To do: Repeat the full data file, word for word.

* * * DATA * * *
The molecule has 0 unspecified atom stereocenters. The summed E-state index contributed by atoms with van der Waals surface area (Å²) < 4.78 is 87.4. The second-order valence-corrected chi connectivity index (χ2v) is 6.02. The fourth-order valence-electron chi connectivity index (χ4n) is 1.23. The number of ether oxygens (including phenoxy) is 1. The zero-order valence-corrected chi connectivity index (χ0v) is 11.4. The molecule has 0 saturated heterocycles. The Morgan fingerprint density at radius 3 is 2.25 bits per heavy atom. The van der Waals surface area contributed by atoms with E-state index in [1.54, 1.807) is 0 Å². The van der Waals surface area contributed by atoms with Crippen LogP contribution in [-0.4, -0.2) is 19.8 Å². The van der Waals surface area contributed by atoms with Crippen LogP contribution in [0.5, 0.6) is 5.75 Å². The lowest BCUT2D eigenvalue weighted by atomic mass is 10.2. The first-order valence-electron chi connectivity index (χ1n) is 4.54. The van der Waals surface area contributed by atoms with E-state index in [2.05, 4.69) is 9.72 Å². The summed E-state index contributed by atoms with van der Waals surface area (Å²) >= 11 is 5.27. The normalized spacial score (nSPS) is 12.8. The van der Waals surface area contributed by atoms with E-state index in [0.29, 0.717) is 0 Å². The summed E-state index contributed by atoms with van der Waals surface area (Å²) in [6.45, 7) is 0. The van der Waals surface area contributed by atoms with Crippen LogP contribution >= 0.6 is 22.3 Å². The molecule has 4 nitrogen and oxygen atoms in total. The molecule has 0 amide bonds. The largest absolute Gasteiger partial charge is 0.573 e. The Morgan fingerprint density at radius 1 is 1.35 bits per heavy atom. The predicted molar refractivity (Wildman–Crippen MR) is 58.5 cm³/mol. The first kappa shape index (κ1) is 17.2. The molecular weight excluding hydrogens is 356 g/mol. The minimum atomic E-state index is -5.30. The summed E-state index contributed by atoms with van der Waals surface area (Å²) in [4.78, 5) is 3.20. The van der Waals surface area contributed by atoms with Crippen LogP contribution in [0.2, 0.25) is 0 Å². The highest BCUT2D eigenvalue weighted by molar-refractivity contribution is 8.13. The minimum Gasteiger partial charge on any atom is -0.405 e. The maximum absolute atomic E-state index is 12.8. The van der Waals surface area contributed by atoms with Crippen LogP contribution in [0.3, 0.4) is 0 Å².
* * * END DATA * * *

The molecule has 0 unspecified atom stereocenters. The summed E-state index contributed by atoms with van der Waals surface area (Å²) < 4.78 is 87.4. The second-order valence-corrected chi connectivity index (χ2v) is 6.02. The fourth-order valence-electron chi connectivity index (χ4n) is 1.23. The number of ether oxygens (including phenoxy) is 1. The zero-order valence-corrected chi connectivity index (χ0v) is 11.4. The molecule has 0 saturated heterocycles. The Morgan fingerprint density at radius 3 is 2.25 bits per heavy atom. The van der Waals surface area contributed by atoms with E-state index in [1.54, 1.807) is 0 Å². The van der Waals surface area contributed by atoms with Crippen LogP contribution in [-0.4, -0.2) is 19.8 Å². The van der Waals surface area contributed by atoms with Crippen LogP contribution in [0.5, 0.6) is 5.75 Å². The lowest BCUT2D eigenvalue weighted by atomic mass is 10.2. The first-order valence-electron chi connectivity index (χ1n) is 4.54. The van der Waals surface area contributed by atoms with E-state index in [2.05, 4.69) is 9.72 Å². The summed E-state index contributed by atoms with van der Waals surface area (Å²) >= 11 is 5.27. The normalized spacial score (nSPS) is 12.8. The van der Waals surface area contributed by atoms with E-state index in [0.29, 0.717) is 0 Å². The summed E-state index contributed by atoms with van der Waals surface area (Å²) in [6.45, 7) is 0. The van der Waals surface area contributed by atoms with Crippen LogP contribution >= 0.6 is 22.3 Å². The molecule has 4 nitrogen and oxygen atoms in total. The molecule has 0 amide bonds. The largest absolute Gasteiger partial charge is 0.573 e. The Morgan fingerprint density at radius 1 is 1.35 bits per heavy atom. The predicted molar refractivity (Wildman–Crippen MR) is 58.5 cm³/mol. The first kappa shape index (κ1) is 17.2. The molecular weight excluding hydrogens is 356 g/mol. The minimum atomic E-state index is -5.30. The summed E-state index contributed by atoms with van der Waals surface area (Å²) in [4.78, 5) is 3.20. The van der Waals surface area contributed by atoms with Crippen LogP contribution in [0.2, 0.25) is 0 Å². The highest BCUT2D eigenvalue weighted by molar-refractivity contribution is 8.13. The minimum Gasteiger partial charge on any atom is -0.405 e. The maximum absolute atomic E-state index is 12.8. The van der Waals surface area contributed by atoms with Crippen LogP contribution in [0.3, 0.4) is 0 Å².